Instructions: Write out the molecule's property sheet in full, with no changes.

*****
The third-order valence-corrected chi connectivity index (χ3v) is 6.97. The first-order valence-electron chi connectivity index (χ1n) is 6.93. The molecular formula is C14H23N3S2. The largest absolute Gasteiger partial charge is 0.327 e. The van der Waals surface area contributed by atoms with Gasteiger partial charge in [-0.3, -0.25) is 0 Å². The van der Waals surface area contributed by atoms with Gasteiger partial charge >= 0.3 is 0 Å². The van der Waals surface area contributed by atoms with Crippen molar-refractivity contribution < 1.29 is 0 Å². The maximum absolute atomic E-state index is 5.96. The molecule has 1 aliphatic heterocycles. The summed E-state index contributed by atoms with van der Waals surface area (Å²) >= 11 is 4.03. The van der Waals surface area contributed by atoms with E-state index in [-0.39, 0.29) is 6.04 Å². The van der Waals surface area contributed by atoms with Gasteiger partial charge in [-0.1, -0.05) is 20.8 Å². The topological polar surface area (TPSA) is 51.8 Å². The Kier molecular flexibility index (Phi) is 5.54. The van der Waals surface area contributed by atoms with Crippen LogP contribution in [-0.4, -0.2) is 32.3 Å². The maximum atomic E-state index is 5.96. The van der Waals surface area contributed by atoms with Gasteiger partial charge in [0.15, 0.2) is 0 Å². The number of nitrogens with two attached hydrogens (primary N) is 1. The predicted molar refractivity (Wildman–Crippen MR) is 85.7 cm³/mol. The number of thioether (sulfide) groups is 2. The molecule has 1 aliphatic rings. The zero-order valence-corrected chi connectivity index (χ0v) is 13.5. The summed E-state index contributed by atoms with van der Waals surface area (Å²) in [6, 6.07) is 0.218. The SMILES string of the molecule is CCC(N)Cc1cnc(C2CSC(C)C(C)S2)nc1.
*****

The third-order valence-corrected chi connectivity index (χ3v) is 6.97. The first-order valence-electron chi connectivity index (χ1n) is 6.93. The molecular formula is C14H23N3S2. The largest absolute Gasteiger partial charge is 0.327 e. The van der Waals surface area contributed by atoms with Gasteiger partial charge in [-0.3, -0.25) is 0 Å². The van der Waals surface area contributed by atoms with Gasteiger partial charge >= 0.3 is 0 Å². The van der Waals surface area contributed by atoms with Crippen molar-refractivity contribution < 1.29 is 0 Å². The maximum absolute atomic E-state index is 5.96. The molecule has 1 aliphatic heterocycles. The summed E-state index contributed by atoms with van der Waals surface area (Å²) >= 11 is 4.03. The van der Waals surface area contributed by atoms with E-state index in [-0.39, 0.29) is 6.04 Å². The van der Waals surface area contributed by atoms with Gasteiger partial charge in [-0.1, -0.05) is 20.8 Å². The topological polar surface area (TPSA) is 51.8 Å². The Kier molecular flexibility index (Phi) is 5.54. The van der Waals surface area contributed by atoms with Crippen LogP contribution in [-0.4, -0.2) is 32.3 Å². The maximum atomic E-state index is 5.96. The van der Waals surface area contributed by atoms with Gasteiger partial charge in [0.15, 0.2) is 0 Å². The number of nitrogens with two attached hydrogens (primary N) is 1. The predicted molar refractivity (Wildman–Crippen MR) is 85.7 cm³/mol. The number of thioether (sulfide) groups is 2. The molecule has 1 aliphatic rings. The zero-order valence-corrected chi connectivity index (χ0v) is 13.5. The summed E-state index contributed by atoms with van der Waals surface area (Å²) in [6, 6.07) is 0.218. The SMILES string of the molecule is CCC(N)Cc1cnc(C2CSC(C)C(C)S2)nc1.